The Mibu Family (壬生家)
The Mibu family
Court nobility of Nakamikado-ryu (the Nakamikado line) of the Northern House of the Fujiwara clan.
The Jige family of the Ozuki (the family name is also read Otsuki) clan. The family identified itself as the Kanmu family.
The Mibu family (Nakamikado-ryu of the Northern House of the Fujiwara clan)
The Mibu family was court nobility with a family status of the Urin. Nakamikado-ryu of the Northern House of the Fujiwara clan. A branch of the Jimyoin family. The family originated with Motooki MIBU, the youngest son of Motonari SONO, in the early Edo period. The hereditary stipend in the Edo period was 130 koku. The family was awarded the title of viscount after the Meiji Restoration. Later the title was upgraded to count.
Important members of the family
At the end of Edo period and the beginning of the Meiji Restoration, Motoosa MIBU was one of shichikyo-ochi members (defeated seven nobles). He became a Senior Counselor after the Restoration. He joined the army as a staff officer in the Boshin War and captured the domain of Aizu. He served as the Governors of Echigo Prefecture and Tokyo Prefecture and proceeded to become a councilor of the senate and join the House of Lord. He received the viscountship on July 8, 1884. He was promoted to count in 1891.
Motoyoshi MIBU became a soldier after graduating from military academy and was promoted to Major General in the army, and also served as a military attache to the palace. His wife was Princess Suzuko, the eighth daughter of the Imperial Prince Asahiko KUNINOMIYA.
Motoyasu MIBU also served as the member of House of Lords.
Motohiro MIBU was the second son of Princess Shigeko, the first daughter of the Emperor Showa, and Morihiro HIGASHIKUNINOMIYA was the first son of Naruhikoo HIGASHIKUNINOMIYA. He was originally called Hidehiko. He was adopted by the Mibu family, and became as the executive managing director of Dai-ichi Hotel.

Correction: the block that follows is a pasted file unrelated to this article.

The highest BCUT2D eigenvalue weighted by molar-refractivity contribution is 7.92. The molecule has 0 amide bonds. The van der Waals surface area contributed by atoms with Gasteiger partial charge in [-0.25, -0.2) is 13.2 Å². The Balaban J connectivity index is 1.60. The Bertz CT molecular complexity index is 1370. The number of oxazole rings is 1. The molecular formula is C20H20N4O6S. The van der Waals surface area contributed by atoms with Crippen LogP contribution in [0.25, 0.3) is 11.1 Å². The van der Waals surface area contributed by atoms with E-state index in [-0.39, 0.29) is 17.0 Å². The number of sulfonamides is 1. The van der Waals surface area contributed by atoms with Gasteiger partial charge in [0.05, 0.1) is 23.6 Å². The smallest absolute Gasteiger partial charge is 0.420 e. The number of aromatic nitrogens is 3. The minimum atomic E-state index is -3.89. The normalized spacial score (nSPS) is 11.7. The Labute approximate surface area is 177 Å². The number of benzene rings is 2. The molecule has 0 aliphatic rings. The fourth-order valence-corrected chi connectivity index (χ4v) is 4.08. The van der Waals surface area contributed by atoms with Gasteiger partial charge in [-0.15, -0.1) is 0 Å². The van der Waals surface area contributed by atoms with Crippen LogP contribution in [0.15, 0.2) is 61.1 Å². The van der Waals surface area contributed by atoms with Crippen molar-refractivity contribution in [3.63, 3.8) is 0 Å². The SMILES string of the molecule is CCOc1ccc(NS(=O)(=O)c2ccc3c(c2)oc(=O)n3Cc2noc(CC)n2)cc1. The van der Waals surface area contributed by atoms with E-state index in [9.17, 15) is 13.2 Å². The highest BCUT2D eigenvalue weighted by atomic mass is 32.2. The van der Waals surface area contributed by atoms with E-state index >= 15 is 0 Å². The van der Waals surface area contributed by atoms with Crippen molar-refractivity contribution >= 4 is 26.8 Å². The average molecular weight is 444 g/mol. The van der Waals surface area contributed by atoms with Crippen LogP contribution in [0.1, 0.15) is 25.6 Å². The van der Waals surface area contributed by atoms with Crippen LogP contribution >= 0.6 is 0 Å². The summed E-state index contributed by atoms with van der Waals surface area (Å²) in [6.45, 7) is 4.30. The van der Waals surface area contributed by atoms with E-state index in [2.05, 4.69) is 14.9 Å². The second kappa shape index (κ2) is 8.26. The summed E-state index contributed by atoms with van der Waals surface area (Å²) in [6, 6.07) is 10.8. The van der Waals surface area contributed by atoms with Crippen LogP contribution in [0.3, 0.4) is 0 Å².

The Mibu family (the family name is Ozuki/Otsuki)
The Mibu family was a government official for the Jige family which served the Imperial Court.
The family was descended from the eldest son of OTSUKI no Takamoto
The hereditary stipend in the Edo period was 100 koku. The family was awarded the title of baron after the Meiji Restoration.
The Ozuki family administered the records of Imperial Japanese Council of State from the Middle Ages, and was, due to its inherited position of fifth rank (sadaishi joshu), known as the family of administrative service; when OZUKI no Hirofusa, the son of 小槻長業, and OZUKI no Takamoto, Hirofusa's younger brother, fought over the position, the family was divided into two streams with the position of fifth rank going Takamoto and his descendents (the Mibu family) and the post of sanhakase (a position teaching mathematics and looking after mathematicians) going to Hirofusa and his descendants (the Omiya family). From the Middle Ages onwards, the Mibu family held the positions of repair section chief of Todai-ji-Temple Great Buddha, the chief of Tonomonoryo (Palace Custodians and Supply Bureau), and also, from when the Omiya family was discontinued at the end of Muromachi period, sanhakase (a position teaching mathematics and growing mathematicians) after the era of Takasuke MIBU. The Mibu family which held the inherited administrative position of kanmu and the Oshikoji/Oshinokoji family (the Nakahara family) which held the inherited position of kyokumu (Chief Senior Secretary of the Council of State) were collectively known as ryokyoku, and had the status of Jige. The Mibu family had the status of Jige, but Chiin MIBU and Ine MIBU were promoted to the rank of Jusani (Junior Third Rank). The illegitimate descendents of the Mibu family include the Murata family, which also had the status of Jige family and held the inherited position of Imperial Japanese Councilor of State.